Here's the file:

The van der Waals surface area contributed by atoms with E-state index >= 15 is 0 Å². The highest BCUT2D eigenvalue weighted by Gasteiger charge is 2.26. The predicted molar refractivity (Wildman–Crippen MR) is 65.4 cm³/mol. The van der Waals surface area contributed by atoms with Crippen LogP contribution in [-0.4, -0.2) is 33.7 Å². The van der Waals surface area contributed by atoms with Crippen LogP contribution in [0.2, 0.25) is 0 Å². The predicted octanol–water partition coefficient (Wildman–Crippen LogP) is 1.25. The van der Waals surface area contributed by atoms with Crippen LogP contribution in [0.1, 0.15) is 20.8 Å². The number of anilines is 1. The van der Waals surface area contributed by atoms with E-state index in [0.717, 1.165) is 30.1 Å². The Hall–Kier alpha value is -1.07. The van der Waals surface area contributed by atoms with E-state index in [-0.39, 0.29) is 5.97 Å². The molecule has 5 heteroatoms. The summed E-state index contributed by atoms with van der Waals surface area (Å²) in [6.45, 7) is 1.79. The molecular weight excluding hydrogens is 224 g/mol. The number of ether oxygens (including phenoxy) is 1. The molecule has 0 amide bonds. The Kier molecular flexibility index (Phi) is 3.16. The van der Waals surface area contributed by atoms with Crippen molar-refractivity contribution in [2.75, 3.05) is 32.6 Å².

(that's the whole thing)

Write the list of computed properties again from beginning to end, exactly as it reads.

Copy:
The van der Waals surface area contributed by atoms with E-state index >= 15 is 0 Å². The highest BCUT2D eigenvalue weighted by Gasteiger charge is 2.26. The predicted molar refractivity (Wildman–Crippen MR) is 65.4 cm³/mol. The van der Waals surface area contributed by atoms with Crippen LogP contribution in [-0.4, -0.2) is 33.7 Å². The van der Waals surface area contributed by atoms with Crippen LogP contribution in [0.2, 0.25) is 0 Å². The predicted octanol–water partition coefficient (Wildman–Crippen LogP) is 1.25. The van der Waals surface area contributed by atoms with Crippen LogP contribution in [0.1, 0.15) is 20.8 Å². The number of anilines is 1. The van der Waals surface area contributed by atoms with E-state index in [0.717, 1.165) is 30.1 Å². The Hall–Kier alpha value is -1.07. The van der Waals surface area contributed by atoms with E-state index in [-0.39, 0.29) is 5.97 Å². The molecule has 5 heteroatoms. The summed E-state index contributed by atoms with van der Waals surface area (Å²) in [6.45, 7) is 1.79. The molecular weight excluding hydrogens is 224 g/mol. The number of ether oxygens (including phenoxy) is 1. The molecule has 0 amide bonds. The Kier molecular flexibility index (Phi) is 3.16. The van der Waals surface area contributed by atoms with Crippen molar-refractivity contribution in [2.75, 3.05) is 32.6 Å².